If you want to buy gold to build up your savings, then 24-carat gold coins are the way to go. However, if jewellery is on your mind, then opt for 22 carats. Remember, the lower carat the more durable your ornament—making 14 and 18-carat gold a better choice for lightweight and daily-wear pieces.
2. Check for a hallmark of purity
When you buy a piece of jewellery, you essentially pay for the amount of pure gold in it. That’s why it is important to check for a mark of purity. Only buy an ornament if it carries a BIS (Bureau of Indian Standards) logo to ensure you’re getting genuine goods and not gold-coloured alloy.
3. Making charges add to the cost
Simply put, the making charge is the cost of labour that goes into turning gold into trinkets. Jewellery that is hand-made is likely to be more expensive than that which is machine-made. So, when you go into that store, ask for a breakdown of the cost of the pieces to get a fair deal.
4. Cross check the price of gold
Those 22-carat earrings worth Rs 30,000 yesterday may cost more today because the price of gold varies from day to day and city to city. So double-check the price of gold before you make your purchase.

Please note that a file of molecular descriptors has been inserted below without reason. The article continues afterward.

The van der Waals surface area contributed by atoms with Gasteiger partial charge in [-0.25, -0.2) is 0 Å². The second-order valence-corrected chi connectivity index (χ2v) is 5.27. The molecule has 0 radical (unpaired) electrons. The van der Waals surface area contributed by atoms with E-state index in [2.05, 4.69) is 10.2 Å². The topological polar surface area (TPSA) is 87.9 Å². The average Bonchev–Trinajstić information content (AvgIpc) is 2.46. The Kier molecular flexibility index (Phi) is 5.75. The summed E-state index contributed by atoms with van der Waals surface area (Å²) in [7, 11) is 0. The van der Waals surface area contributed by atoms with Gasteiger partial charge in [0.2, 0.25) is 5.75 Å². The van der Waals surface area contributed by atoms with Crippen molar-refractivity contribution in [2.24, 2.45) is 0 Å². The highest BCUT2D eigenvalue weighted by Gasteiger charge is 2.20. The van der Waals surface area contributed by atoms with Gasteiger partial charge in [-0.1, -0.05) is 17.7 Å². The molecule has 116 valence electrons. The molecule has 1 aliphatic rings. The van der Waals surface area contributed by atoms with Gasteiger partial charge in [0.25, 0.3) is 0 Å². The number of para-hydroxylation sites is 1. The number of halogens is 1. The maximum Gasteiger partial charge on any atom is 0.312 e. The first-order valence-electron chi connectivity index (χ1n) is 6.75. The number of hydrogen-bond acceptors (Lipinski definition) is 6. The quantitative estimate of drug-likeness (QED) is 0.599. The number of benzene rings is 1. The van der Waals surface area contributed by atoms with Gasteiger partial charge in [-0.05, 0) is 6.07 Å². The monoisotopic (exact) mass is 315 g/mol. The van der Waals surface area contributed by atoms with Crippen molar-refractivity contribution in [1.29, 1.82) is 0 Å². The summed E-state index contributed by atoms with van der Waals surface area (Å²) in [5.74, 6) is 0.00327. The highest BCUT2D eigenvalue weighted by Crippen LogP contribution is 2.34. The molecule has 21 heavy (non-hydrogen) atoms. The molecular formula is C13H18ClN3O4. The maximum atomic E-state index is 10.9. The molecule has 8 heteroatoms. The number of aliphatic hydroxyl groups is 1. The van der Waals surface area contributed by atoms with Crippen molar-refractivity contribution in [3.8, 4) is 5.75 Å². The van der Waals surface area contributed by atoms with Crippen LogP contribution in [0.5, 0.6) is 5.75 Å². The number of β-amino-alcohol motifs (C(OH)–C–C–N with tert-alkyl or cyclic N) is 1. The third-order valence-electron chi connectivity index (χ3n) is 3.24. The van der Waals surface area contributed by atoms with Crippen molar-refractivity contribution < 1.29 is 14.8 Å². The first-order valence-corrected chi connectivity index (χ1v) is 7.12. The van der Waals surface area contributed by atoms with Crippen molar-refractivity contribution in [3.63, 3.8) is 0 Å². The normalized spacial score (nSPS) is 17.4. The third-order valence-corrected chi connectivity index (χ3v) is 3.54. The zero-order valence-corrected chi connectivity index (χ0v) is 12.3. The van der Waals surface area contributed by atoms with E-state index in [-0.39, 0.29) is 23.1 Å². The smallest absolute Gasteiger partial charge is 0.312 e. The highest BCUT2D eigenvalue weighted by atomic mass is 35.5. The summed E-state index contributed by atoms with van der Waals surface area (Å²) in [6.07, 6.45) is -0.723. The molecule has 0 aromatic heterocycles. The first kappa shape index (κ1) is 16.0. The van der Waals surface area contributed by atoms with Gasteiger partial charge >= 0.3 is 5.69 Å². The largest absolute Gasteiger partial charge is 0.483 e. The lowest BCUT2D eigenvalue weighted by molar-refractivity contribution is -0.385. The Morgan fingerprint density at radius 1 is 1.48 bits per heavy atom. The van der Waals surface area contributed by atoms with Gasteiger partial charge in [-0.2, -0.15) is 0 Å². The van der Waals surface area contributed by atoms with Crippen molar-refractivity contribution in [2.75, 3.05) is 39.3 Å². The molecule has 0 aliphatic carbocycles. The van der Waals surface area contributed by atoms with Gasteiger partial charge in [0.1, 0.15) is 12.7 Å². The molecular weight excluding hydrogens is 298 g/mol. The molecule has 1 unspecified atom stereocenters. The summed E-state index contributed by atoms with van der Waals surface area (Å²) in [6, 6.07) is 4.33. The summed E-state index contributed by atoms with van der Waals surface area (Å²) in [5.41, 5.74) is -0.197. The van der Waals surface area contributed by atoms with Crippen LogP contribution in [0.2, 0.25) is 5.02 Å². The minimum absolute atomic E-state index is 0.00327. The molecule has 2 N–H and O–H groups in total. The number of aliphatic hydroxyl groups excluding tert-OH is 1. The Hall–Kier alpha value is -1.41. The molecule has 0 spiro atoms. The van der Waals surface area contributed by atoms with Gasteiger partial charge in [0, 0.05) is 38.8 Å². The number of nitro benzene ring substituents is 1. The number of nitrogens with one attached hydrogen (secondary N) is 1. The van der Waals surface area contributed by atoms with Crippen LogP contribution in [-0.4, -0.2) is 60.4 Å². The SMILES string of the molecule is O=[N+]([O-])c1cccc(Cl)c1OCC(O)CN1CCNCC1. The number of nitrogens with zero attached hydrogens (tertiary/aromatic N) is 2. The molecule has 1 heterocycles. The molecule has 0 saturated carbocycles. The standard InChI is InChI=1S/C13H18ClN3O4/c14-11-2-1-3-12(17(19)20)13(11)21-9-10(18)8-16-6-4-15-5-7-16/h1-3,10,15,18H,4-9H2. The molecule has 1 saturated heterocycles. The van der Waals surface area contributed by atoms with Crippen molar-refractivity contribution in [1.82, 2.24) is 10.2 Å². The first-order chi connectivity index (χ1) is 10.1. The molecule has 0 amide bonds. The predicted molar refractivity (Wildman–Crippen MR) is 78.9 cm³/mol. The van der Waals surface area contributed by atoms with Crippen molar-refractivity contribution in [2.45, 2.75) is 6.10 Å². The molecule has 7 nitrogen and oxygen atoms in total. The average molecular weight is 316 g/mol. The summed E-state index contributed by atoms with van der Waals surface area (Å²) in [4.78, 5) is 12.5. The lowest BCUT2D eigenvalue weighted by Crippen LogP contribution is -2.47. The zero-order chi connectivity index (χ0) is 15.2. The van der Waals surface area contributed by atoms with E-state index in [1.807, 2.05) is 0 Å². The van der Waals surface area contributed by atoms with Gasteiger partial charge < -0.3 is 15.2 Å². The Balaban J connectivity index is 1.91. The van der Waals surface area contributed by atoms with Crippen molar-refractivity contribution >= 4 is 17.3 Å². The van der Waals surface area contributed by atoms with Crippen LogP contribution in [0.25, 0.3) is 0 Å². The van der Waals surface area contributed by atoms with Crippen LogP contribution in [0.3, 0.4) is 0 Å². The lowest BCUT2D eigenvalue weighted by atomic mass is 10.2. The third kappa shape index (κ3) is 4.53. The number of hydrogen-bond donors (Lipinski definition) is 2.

5. Check the weight of your trinket
The cost of your jewellery depends on the weight of the gold. Ask to see your piece weighed in front of you to understand how much it’s going to cost. It’s also important to note that jewel-studded jewellery is weighed in its entirety—which means you end up paying the weight of the stone in gold.
6. Buy gemstone jewellery from trusted sources
gem-studded jewellery is a tricky buy since it can be difficult to determine the purity of the stones. This also affects the buyback value of these pieces, making gemstone jewellery a less lucrative investment. However, if you want to buy diamonds and rubies as adornments, go to a trusted source to ensure you get quality gems.